“Blue If Only I Could Tell You is a book of journeys and arrivals, of the many far and consequential places we might find ourselves: Punjab, Tipperary, the sandy banks of the Platte River in Nebraska. Exquisitely plainspoken, clear-eyed and wise, Tillinghast is keenly aware of the histories and stories that shape our worlds; these poems roam and wonder and find homes for us everywhere.” —Joe Wilkins, author of When We Were Birds and judge for the White Pine Press Poetry Prize
Blurbs from previous titles:
“More outward-looking and international-minded though he is than most contemporary American poets, Tillinghast nonetheless registers his country’s history on his pulse. . . . His most recent poems, undoubtedly his finest to date, fuse a sobering sense of mortality with the exhilaration of renewal, indeed rejuvenation, through love.”—Dennis O’Driscoll, from the introduction to Selected Poems, 2009
“These powerful, deceptive poems appear to be about place. At first sight, they engage and enchant us with the eloquences and cadences of objects and distances: strange headstones, unfamiliar peat smoke and faraway drift-fishing. But the force of this work is to make us wake from those enchantments to see that these are, in fact, not poems of place, but of displacement. It is the pain and waywardness of that displacement which makes these poems, finally, so compelling.”—Eavan Boland on Six Mile Mountain, 2000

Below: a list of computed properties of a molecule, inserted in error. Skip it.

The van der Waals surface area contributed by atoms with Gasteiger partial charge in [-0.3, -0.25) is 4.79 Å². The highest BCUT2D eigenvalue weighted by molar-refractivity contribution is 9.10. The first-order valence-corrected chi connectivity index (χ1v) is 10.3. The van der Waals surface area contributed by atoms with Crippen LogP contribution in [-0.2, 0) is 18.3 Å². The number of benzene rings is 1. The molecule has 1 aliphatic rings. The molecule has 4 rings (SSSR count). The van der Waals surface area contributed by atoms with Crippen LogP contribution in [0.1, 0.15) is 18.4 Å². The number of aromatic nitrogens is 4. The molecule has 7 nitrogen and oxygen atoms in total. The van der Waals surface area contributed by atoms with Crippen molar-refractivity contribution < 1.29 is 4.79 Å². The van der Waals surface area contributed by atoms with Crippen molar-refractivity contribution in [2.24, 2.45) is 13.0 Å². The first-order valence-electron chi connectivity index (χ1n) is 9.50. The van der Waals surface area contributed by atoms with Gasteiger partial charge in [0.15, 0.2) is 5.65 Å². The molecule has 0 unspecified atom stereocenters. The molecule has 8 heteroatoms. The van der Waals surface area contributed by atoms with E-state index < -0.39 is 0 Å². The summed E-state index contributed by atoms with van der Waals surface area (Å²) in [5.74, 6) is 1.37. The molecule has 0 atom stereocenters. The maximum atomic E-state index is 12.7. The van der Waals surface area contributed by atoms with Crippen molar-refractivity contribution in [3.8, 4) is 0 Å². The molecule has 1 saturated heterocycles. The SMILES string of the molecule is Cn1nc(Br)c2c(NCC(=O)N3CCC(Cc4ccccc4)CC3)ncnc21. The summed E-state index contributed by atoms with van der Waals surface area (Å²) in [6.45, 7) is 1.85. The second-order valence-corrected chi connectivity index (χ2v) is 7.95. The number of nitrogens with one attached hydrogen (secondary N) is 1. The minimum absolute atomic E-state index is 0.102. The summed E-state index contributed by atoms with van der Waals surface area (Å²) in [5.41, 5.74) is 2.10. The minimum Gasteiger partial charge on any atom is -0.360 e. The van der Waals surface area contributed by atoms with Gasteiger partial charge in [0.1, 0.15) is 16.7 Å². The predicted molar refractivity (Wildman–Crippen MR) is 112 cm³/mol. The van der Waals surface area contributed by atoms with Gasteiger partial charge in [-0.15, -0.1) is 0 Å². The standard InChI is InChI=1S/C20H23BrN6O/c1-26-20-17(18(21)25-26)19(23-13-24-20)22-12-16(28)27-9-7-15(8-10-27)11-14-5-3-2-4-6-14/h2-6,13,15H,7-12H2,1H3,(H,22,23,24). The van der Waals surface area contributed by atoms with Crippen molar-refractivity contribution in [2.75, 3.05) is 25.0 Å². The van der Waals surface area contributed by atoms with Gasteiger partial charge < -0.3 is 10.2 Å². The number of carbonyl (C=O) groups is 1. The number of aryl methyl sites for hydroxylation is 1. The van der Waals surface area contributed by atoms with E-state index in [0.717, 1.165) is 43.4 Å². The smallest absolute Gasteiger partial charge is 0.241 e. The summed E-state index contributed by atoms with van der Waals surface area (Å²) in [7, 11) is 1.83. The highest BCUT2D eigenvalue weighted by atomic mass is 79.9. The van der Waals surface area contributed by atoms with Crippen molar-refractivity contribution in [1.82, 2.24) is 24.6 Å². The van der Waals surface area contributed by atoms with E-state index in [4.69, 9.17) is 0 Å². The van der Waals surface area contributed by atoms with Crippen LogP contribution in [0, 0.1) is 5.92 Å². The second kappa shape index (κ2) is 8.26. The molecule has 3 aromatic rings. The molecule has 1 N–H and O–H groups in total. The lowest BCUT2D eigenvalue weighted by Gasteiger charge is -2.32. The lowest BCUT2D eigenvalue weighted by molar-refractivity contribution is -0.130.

Blue If Only I Could Tell You is the thirteenth collection of poetry by Richard Tillinghast. Long awaited, the book is his first since Wayfaring Stranger came out in 2012. Melodious, lyrical, these poems of place and displacement are deeply personal at times as they look back over a long and eventful life. Tillinghast also focuses on troubled and troubling aspects of the American story: the Indian Wars of the 19th century and the history of race relations in his native South, from slavery to the country’s current racial reckoning. It is rare to see a poet with such gifts for musicality, vivid imagery and finely honed diction address himself so pointedly to issues of social and political import.